|(Image credit: Getty Images via @daylife)|
At 4:50 PM, someone got into my iCloud account, reset the password and sent the confirmation message about the reset to the trash. My password was a 7 digit alphanumeric that I didn’t use elsewhere. When I set it up, years and years ago, that seemed pretty secure at the time. But it’s not. Especially given that I’ve been using it for, well, years and years.
The backup email address on my Gmail account is that same .mac email address. At 4:52 PM, they sent a Gmail password recovery email to the .mac account. Two minutes later, an email arrived notifying me that my Google Account password had changed.
At 5:00 PM, they remote wiped my iPhone
At 5:01 PM, they remote wiped my iPad
At 5:05, they remote wiped my MacBook Air.
A few minutes after that, they took over my Twitter. Because, a long time ago, I had linked my Twitter to Gizmodo’s they were then able to gain entry to that as well.
Although he made the security mistake of using the same password for years, that wasn't what allowed the hacker to gain access to the accounts. It was clever social engineering on the part of the hacker. From update 3 in the blog post:
I know how it was done now. Confirmed with both the hacker and Apple. It wasn’t password related. They got in via Apple tech support and some clever social engineering that let them bypass security questions. Apple has my Macbook and is trying to recover the data. I’m back in all my accounts that I know I was locked out of. Still trying to figure out where else they were.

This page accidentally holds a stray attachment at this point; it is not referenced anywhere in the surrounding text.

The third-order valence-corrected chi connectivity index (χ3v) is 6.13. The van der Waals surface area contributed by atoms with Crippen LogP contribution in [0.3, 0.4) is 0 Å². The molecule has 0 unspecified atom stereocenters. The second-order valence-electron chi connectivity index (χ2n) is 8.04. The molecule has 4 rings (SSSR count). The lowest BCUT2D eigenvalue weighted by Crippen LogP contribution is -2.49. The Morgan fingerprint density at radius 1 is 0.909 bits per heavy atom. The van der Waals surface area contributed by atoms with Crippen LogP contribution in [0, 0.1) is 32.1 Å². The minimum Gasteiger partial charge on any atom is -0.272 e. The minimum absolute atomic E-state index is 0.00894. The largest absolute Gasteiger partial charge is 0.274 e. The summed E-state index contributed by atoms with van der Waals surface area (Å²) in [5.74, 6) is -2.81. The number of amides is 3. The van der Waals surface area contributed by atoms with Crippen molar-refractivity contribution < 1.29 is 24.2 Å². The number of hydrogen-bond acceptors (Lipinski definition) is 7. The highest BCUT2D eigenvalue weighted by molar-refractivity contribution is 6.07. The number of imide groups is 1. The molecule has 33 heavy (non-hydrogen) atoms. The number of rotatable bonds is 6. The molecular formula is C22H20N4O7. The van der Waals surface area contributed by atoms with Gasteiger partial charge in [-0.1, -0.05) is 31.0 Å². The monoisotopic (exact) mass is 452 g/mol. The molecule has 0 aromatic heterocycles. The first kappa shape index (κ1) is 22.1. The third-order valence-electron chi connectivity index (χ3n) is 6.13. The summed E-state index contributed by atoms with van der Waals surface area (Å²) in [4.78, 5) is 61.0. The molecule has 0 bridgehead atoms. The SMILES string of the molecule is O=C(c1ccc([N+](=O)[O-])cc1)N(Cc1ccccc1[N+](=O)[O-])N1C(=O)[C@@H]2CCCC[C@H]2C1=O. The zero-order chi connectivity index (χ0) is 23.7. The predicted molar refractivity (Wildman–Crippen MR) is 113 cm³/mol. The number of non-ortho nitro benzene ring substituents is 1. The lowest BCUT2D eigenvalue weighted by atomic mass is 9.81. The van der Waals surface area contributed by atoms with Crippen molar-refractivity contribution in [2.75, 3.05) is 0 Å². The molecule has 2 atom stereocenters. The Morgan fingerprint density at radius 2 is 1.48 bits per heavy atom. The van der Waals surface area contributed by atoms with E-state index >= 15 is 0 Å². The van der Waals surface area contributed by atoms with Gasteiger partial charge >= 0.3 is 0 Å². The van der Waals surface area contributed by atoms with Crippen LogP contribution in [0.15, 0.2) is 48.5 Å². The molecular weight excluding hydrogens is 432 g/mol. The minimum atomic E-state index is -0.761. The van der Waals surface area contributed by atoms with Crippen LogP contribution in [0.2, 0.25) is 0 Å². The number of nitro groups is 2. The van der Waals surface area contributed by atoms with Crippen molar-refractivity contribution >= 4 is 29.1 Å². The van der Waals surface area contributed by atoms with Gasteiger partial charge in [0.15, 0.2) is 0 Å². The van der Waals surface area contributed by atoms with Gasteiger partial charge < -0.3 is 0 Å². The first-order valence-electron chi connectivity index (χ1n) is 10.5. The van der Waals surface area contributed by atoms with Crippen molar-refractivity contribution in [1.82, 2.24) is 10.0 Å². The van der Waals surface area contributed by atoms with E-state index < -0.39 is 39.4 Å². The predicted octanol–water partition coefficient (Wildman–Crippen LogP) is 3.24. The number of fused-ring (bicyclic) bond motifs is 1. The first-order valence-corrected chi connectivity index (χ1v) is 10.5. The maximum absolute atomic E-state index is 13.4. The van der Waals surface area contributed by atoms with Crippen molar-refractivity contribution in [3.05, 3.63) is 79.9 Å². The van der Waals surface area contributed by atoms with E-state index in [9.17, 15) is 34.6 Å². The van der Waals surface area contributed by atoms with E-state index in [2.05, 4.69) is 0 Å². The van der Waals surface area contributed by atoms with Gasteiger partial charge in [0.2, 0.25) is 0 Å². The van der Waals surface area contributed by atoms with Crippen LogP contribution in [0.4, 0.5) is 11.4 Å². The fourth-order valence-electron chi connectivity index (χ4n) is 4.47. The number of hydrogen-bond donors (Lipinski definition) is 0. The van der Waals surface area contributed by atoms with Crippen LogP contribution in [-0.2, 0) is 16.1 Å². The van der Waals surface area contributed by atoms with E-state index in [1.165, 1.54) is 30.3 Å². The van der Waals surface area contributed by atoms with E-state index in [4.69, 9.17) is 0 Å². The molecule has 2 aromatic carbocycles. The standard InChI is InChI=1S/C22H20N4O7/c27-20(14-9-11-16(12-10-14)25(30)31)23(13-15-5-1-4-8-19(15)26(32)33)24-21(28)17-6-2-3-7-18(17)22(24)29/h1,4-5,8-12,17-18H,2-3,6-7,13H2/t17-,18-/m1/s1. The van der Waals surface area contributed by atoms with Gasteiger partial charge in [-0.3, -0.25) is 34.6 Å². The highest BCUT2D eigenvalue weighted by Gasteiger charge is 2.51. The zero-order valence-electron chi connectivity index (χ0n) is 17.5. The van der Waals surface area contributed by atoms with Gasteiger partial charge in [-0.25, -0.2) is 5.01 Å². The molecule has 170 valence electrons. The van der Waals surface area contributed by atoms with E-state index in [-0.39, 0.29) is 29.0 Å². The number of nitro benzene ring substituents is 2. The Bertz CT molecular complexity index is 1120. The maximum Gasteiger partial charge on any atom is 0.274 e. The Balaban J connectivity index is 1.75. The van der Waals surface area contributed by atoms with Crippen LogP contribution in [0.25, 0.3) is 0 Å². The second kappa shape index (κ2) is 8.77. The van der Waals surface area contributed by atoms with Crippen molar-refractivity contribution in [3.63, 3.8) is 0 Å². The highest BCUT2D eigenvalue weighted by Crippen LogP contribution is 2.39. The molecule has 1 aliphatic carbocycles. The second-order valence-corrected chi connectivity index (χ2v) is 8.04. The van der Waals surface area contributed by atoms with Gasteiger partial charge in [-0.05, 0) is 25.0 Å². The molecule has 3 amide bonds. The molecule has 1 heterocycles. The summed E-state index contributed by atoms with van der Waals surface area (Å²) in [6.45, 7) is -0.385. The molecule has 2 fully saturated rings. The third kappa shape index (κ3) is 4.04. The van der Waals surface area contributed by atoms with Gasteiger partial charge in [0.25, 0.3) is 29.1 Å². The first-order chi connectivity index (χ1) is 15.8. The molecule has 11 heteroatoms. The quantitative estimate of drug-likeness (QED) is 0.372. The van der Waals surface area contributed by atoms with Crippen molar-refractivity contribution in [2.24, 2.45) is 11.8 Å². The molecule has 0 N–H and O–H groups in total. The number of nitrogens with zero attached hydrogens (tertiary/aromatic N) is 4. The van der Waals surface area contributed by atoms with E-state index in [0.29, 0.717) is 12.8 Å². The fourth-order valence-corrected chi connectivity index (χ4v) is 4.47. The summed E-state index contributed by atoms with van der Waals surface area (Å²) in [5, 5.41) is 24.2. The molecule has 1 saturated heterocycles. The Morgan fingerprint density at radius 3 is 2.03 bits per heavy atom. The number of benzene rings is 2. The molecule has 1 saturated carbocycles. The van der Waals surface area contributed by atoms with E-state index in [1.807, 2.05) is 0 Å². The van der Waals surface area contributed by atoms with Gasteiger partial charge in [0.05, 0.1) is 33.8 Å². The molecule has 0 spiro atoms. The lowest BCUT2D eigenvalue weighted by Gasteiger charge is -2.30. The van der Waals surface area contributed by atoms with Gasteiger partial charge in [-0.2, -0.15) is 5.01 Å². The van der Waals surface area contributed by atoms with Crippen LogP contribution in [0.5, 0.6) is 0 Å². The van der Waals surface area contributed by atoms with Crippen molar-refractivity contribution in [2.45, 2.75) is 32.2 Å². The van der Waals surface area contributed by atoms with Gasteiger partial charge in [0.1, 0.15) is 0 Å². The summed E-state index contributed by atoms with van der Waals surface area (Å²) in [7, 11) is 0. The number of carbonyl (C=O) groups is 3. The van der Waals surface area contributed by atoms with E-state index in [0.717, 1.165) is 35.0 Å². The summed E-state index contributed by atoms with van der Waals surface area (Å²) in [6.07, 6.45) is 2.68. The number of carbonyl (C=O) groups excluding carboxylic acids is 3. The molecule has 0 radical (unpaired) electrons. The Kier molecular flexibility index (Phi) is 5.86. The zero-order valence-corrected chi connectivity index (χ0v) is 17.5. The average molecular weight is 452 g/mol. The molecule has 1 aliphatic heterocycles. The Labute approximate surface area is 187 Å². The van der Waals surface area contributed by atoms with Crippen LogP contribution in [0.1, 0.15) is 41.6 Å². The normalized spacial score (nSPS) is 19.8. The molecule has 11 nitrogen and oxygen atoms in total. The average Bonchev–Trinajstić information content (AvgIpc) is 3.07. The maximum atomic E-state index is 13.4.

It also turns out that in order to perform the social engineering, the hacker had obtained Honan's Amazon account information first which included his credit card number, then he took that number and passed it onto Apple's iCloud team to gain access to Honan's accounts to wipe out his iPhone, iPad and Macbook Air. Via Mashable:
The hackers obtained the last four digits of Honan's credit card number by breaking into his account on Amazon, which is now also tightening its security features. Amazon had required even less than Apple to change a password -- only a user's name, email address and mailing address. The hackers found the final digits of Honan's credit card once they reset his Amazon password.
Because of this Amazon and Apple are changing their security policies. According to the Mashable post:
Apple users can no longer reset their Apple IDs over the phone. Previously, Apple ID passwords could be swapped in exchange for the email address, billing address and the last four digits of the credit card associated with the account.
Wired reported on the change Amazon made quietly. According to Wired:
Previously, Amazon allowed people to call in and change the email address associated with an Amazon account or add a credit card number to an Amazon account as long as the caller could identify him or herself by name, email address and mailing address — three bits of personal information that are easily found online.
On Tuesday, Amazon handed down to its customer service department a policy change that no longer allows people to call in and change account settings, such as credit cards or email addresses associated with its user accounts.
What do you think Apple and Amazon could have done better to prevent this? Do you think these changes are going to make these types of attacks less likely? Let us know what you think in the comments.